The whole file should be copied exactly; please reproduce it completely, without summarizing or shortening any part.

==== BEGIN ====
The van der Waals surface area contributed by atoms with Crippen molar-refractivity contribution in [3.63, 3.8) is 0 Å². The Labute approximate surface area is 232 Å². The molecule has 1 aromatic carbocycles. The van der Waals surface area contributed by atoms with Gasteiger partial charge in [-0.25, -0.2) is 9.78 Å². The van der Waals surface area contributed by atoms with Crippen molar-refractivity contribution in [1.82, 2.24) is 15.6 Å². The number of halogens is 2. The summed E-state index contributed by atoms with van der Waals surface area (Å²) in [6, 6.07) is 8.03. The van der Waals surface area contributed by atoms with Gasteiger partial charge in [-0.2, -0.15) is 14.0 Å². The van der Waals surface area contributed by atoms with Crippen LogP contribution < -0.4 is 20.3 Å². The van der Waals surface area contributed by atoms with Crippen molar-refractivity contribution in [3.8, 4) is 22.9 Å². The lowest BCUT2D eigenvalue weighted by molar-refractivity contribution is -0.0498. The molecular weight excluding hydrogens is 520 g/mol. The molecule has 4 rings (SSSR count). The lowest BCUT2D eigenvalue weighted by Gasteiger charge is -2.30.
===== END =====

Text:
The van der Waals surface area contributed by atoms with Crippen molar-refractivity contribution in [3.63, 3.8) is 0 Å². The Labute approximate surface area is 232 Å². The molecule has 1 aromatic carbocycles. The van der Waals surface area contributed by atoms with Gasteiger partial charge in [-0.25, -0.2) is 9.78 Å². The van der Waals surface area contributed by atoms with Crippen molar-refractivity contribution in [1.82, 2.24) is 15.6 Å². The number of halogens is 2. The summed E-state index contributed by atoms with van der Waals surface area (Å²) in [6, 6.07) is 8.03. The van der Waals surface area contributed by atoms with Gasteiger partial charge in [-0.2, -0.15) is 14.0 Å². The van der Waals surface area contributed by atoms with Crippen LogP contribution < -0.4 is 20.3 Å². The van der Waals surface area contributed by atoms with Crippen molar-refractivity contribution in [3.8, 4) is 22.9 Å². The lowest BCUT2D eigenvalue weighted by molar-refractivity contribution is -0.0498. The molecular weight excluding hydrogens is 520 g/mol. The molecule has 4 rings (SSSR count). The lowest BCUT2D eigenvalue weighted by Gasteiger charge is -2.30.